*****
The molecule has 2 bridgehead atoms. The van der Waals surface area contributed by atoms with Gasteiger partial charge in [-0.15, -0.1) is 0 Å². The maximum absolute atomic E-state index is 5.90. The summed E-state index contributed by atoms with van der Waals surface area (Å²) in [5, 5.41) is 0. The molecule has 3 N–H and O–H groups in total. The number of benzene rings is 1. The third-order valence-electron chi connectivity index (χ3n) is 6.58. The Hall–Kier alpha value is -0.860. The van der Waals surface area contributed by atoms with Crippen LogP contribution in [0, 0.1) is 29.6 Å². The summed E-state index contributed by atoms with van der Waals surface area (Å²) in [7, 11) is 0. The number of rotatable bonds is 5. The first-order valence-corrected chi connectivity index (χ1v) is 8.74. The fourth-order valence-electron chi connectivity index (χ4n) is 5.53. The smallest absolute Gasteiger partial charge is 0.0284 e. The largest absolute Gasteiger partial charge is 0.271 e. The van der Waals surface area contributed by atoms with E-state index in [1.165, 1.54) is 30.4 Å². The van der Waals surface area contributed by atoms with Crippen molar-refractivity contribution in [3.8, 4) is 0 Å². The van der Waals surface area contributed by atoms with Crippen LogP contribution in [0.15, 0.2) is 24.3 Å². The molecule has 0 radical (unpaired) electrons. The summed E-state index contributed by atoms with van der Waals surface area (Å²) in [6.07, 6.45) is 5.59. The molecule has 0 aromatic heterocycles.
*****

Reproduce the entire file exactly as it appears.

The molecule has 2 bridgehead atoms. The van der Waals surface area contributed by atoms with Gasteiger partial charge in [-0.15, -0.1) is 0 Å². The maximum absolute atomic E-state index is 5.90. The summed E-state index contributed by atoms with van der Waals surface area (Å²) in [5, 5.41) is 0. The molecule has 3 N–H and O–H groups in total. The number of benzene rings is 1. The third-order valence-electron chi connectivity index (χ3n) is 6.58. The Hall–Kier alpha value is -0.860. The van der Waals surface area contributed by atoms with Crippen LogP contribution in [0, 0.1) is 29.6 Å². The summed E-state index contributed by atoms with van der Waals surface area (Å²) in [7, 11) is 0. The number of rotatable bonds is 5. The first-order valence-corrected chi connectivity index (χ1v) is 8.74. The fourth-order valence-electron chi connectivity index (χ4n) is 5.53. The smallest absolute Gasteiger partial charge is 0.0284 e. The largest absolute Gasteiger partial charge is 0.271 e. The van der Waals surface area contributed by atoms with E-state index in [1.165, 1.54) is 30.4 Å². The van der Waals surface area contributed by atoms with Crippen molar-refractivity contribution in [3.8, 4) is 0 Å². The van der Waals surface area contributed by atoms with Crippen LogP contribution in [0.15, 0.2) is 24.3 Å². The molecule has 0 radical (unpaired) electrons. The summed E-state index contributed by atoms with van der Waals surface area (Å²) in [6.07, 6.45) is 5.59. The molecule has 0 aromatic heterocycles.